1. Cell Biology
  2. Plant Biology
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Two mechanisms regulate directional cell growth in Arabidopsis lateral roots

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Cite this article as: eLife 2019;8:e47988 doi: 10.7554/eLife.47988

Abstract

Morphogenesis in plants depends critically on directional (anisotropic) growth. This occurs principally perpendicular to the net orientation of cellulose microfibrils (CMFs), which is in turn controlled by cortical microtubules (CMTs). In young lateral roots of Arabidopsis thaliana, growth anisotropy also depends on RAB-A5c, a plant-specific small GTPase that specifies a membrane trafficking pathway to the geometric edges of cells. Here we investigate the functional relationship between structural anisotropy at faces and RAB-A5c activity at edges during lateral root development. We show that surprisingly, inhibition of RAB-A5c function is associated with increased CMT/CMF anisotropy. We present genetic, pharmacological, and modelling evidence that this increase in CMT/CMF anisotropy partially compensates for loss of an independent RAB-A5c-mediated mechanism that maintains anisotropic growth in meristematic cells. We show that RAB-A5c associates with CMTs at cell edges, indicating that CMTs act as an integration point for both mechanisms controlling cellular growth anisotropy in lateral roots.

Data availability

Source data files have been provided for Figure 1, Figure 4, Figure 5, Figure 3, Figure 1 - Figure Supplement 2, Figure 1 - Figure Supplement 3, and Figure 3 - Figure Supplement 1. The source code file has been provided for the computational model (Figure 2 and Fiugre 2 - Figure Supplements).

Article and author information

Author details

  1. Charlotte Kirchhelle

    Department of Plant Sciences, University of Oxford, Oxford, United Kingdom
    For correspondence
    charlotte.kirchhelle@plants.ox.ac.uk
    Competing interests
    The authors declare that no competing interests exist.
    ORCID icon "This ORCID iD identifies the author of this article:" 0000-0001-8448-6906
  2. Daniel Garcia-Gonzalez

    Department of Engineering Science, University of Oxford, Oxford, United Kingdom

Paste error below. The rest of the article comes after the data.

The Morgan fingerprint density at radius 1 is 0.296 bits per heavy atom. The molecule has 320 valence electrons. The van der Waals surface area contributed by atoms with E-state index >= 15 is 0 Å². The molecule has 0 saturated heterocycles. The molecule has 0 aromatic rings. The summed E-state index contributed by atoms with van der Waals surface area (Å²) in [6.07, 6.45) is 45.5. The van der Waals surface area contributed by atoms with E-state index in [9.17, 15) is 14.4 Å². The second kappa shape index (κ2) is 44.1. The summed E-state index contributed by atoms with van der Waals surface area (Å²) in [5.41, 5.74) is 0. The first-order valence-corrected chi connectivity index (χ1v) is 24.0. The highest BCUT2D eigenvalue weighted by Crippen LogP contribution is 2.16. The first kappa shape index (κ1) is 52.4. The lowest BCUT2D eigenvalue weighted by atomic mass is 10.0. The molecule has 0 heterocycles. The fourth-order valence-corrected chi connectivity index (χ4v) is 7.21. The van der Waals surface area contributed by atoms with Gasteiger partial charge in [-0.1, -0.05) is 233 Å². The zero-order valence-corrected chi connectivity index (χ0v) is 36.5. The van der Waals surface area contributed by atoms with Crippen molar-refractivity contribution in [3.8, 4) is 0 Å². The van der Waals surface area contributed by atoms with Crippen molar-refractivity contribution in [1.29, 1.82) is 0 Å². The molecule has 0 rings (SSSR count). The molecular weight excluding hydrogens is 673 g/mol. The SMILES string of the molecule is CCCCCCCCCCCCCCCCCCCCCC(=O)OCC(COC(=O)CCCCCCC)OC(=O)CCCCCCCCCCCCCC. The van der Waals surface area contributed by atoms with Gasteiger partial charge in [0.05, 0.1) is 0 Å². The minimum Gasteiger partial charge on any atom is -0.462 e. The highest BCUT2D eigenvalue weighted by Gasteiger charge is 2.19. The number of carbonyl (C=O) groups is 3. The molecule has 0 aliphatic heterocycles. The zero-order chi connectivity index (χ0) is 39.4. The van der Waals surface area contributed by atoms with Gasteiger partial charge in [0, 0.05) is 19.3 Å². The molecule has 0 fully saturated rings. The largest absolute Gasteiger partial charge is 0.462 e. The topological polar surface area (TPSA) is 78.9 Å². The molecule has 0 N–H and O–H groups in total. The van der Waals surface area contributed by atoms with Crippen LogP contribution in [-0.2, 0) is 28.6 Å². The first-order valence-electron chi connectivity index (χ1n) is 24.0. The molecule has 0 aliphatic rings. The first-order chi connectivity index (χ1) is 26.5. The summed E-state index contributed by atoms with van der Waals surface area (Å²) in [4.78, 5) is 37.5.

Competing interests
    The authors declare that no competing interests exist.
    ORCID icon "This ORCID iD identifies the author of this article:" 0000-0003-4692-3508
  3. Niloufer G Irani

    Department of Plant Sciences, University of Oxford, Oxford, United Kingdom
    Competing interests
    The authors declare that no competing interests exist.
  4. Antoine Jérusalem

    Department of Engineering Science, University of Oxford, Oxford, United Kingdom
    Competing interests
    The authors declare that no competing interests exist.
  5. Ian Moore

    Department of Plant Sciences, University of Oxford, Oxford, United Kingdom
    Competing interests
    The authors declare that no competing interests exist.

Funding

Biotechnology and Biological Sciences Research Council (BB/P01979X/1)

  • Charlotte Kirchhelle
  • Antoine Jérusalem
  • Ian Moore

Leverhulme Trust (RPG-2014-276)

  • Niloufer G Irani
  • Ian Moore

Leverhulme Trust (ECF-2017-483)

  • Charlotte Kirchhelle

John Fell Fund, University of Oxford

  • Charlotte Kirchhelle
  • Antoine Jérusalem
  • Ian Moore

Seventh Framework Programme (ERC Grant Agreement No. 306587)

  • Daniel Garcia-Gonzalez
  • Antoine Jérusalem

The funders had no role in study design, data collection and interpretation, or the decision to submit the work for publication.

Reviewing Editor

  1. Jürgen Kleine-Vehn, University of Natural Resources and Life Sciences, Austria

Publication history

  1. Received: April 26, 2019
  2. Accepted: July 27, 2019
  3. Accepted Manuscript published: July 29, 2019 (version 1)
  4. Version of Record published: September 17, 2019 (version 2)
  5. Version of Record updated: September 26, 2019 (version 3)

Copyright

© 2019, Kirchhelle et al.

This article is distributed under the terms of the Creative Commons Attribution License permitting unrestricted use and redistribution provided that the original author and source are credited.

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